Of particular note — on April 16, USCG Jerusalem announced a “Meet and Greet” for contractors interested in “Phase 2 Arnona Project.” The project provides improvements to the Arnona property where the consulate general is located. A source familiar with the project confirmed to us that this is the interim build-out of the Arnona consular annex, and is intended to accommodate a small ambassador staff and the MSG Detachment. Below is an excerpt from USCG Jerusalem’s announcement (PDF):

There is an upcoming Building Construction project at the U.S. Consulate General Arnona Jerusalem. The project will be competitively let (bid) by U.S. general contractors, followed by project award to a single, winning U.S. contractor in June 2018. The U.S. contractor may subcontract renovation work to local, Israeli construction companies. The project award to a U.S. contractor is expected to exceed $20 million. The Design-Build project scope includes Building Addition, Compound Upgrades, and Improvements to Utilities and Parking.

If the interim US Embassy in Jerusalem is expected to cost at least $20M, who can really expect the permanent embassy to cost between $150K-$400K? It’s not like they’re just building a guard shack.

For context, just the replacement and repair of Forced Entry & Ballistic Resistant (FE/BR) products (doors/windows) for US Embassy Dhaka cost $1.1M back in 2011; an HVAC Upgrade in Bratislava cost $480,000.00 in 2011; and a temporary embassy “fit-out and installation” in Tripoli, Libya the same year cost $998,000.00. Also, the design/build of the consular waiting area alone in Port of Spain was $856,000. Heck, a Surabaya warehouse cost the USG $3,922,458. 00. More items here. So if somebody tells you he can build an embassy for $400K, best run away unless the work scope is for a tiny house embassy for one with no guards.

The interim Jerusalem embassy facility is not to be confused with the New Embassy Compound Jerusalem, which is a separate project, and is “yet to be defined” according to our source. The expectation is for the embassy design award to come out next year. Which means the construction of the new permanent embassy may not start until late 2019 or early 2020, with the actual completion of the NEC project 2-3 years later barring a calamity.

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Russia Expels U.S. Diplomats, Closes Consulate General @USinStPete

Posted: 12:53 pm PT

 

On March 26, the United States expelled 60 Russian diplomats and closed a Russian Consulate in Seattle over the poisoning of a former Russian spy and his daughter in Britain (see U.S. and 20+ Countries Expel Russian Diplomats Over UK Nerve Agent Attack).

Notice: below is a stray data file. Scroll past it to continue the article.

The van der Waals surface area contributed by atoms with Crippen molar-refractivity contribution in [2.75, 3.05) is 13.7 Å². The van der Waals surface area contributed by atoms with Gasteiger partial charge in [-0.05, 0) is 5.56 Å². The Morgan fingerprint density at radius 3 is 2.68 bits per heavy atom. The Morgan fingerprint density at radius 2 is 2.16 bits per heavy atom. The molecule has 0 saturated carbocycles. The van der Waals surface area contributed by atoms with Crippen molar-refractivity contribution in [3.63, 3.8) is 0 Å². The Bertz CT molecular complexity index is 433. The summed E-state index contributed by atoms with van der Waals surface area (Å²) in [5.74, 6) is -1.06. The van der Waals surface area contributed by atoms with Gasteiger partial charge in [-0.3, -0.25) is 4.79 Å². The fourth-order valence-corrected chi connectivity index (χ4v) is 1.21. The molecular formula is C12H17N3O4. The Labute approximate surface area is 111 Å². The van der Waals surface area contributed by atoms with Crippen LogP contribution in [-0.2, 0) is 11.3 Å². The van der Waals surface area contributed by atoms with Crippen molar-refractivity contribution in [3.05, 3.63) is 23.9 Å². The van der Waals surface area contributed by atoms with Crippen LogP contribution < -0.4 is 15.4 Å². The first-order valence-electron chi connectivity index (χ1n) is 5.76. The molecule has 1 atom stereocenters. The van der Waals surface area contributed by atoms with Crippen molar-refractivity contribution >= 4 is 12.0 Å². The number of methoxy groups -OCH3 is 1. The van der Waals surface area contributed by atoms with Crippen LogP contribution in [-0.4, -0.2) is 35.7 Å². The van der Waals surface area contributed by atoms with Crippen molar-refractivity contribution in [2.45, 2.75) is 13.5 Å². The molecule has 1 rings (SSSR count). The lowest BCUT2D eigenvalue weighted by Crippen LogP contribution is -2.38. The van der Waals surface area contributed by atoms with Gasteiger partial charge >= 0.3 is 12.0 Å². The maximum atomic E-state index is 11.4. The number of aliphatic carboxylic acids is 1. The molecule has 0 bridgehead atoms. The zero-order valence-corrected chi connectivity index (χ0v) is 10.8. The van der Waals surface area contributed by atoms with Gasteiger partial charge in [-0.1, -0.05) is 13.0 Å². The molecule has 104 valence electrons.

On March 29, in an expected tit for tat move, Russia announced the expulsion of 60 American diplomats and the closure of the U.S. Consulate General in St. Petersburg. AP citing the Russian Foreign Ministry reports that “the U.S. diplomats, including 58 from the U.S. Embassy in Moscow and two from the U.S. consulate in Yekaterinburg, must leave Russia by April 5. It added that the U.S. must leave the consulate in St. Petersburg no later than Saturday.”

If Russia is not expelling U.S. diplomats from St. Petersburg, but closing the consulate there, this could mean that diplomats assigned to St. Pete potentially could move to Moscow, but 60 diplomats (and family members) will still be sent home.  We figured this was coming, some realities of diplomatic life: pack up with as little as 48 hours notice, for those with kids, pull children out of school, find new schools, arrange for shipment of pets, leave your household effects, move into transitional housing for an undetermined duration, etc.

Keep them in your thoughts. It will be a rough time for a while. For Foggy Bottom readers,  please check with AAFSW or the FLO, they may need volunteers to assist with the arrivals.

Here is a brief post history of @USinStPete:

St. Petersburg was the site of the original U.S. Mission to Russia, established in 1780, with Frances Dana as the Minister-designate. Dana spent three years in St. Petersburg, but his credentials were never accepted by the Russian Court. Thus the first Minister Plenipotentiary (Ambassador) of the United States in Russia, was John Quincy Adams, who presented his credentials to Tsar Alexander I on the 5th of November, 1809.

Adams served almost five years in St. Petersburg during the Napoleonic Wars. He finally left St. Petersburg because, as he wrote to President James Madison, he could not afford the expenses related to being Ambassador at Court. John Quincy Adams later became the Sixth President of the United States.

Another future President of the United States, James Buchanan, served in St. Petersburg as “Envoy Extraordinary and Minister Plenipotentiary” from 1832-1833.

During the turbulence of the revolution and civil war, Ambassador David R. Francis departed Russia on November 7, 1918, leaving Felix Cole to serve as Charge d’Affaires ad interim until the U.S. Embassy in Russia closed on September 14, 1919. By then, the ruling Bolsheviks had moved the country’s capital from Petrograd (the city’s name since the outbreak of the First World War) to Moscow, and the U.S. diplomatic presence in Peter’s City disappeared for over half a century.

The U.S. Mission was not restored until 1933, when the U.S. Embassy was opened in Moscow, the capital of the USSR.

The U.S. diplomatic presence was reestablished in Leningrad (as St. Petersburg was then called) in 1972, with the opening of a U.S. Consulate General.

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U.S. and 20+ Countries Expel Russian Diplomats Over UK Nerve Agent Attack

Posted: 4:08 am  ET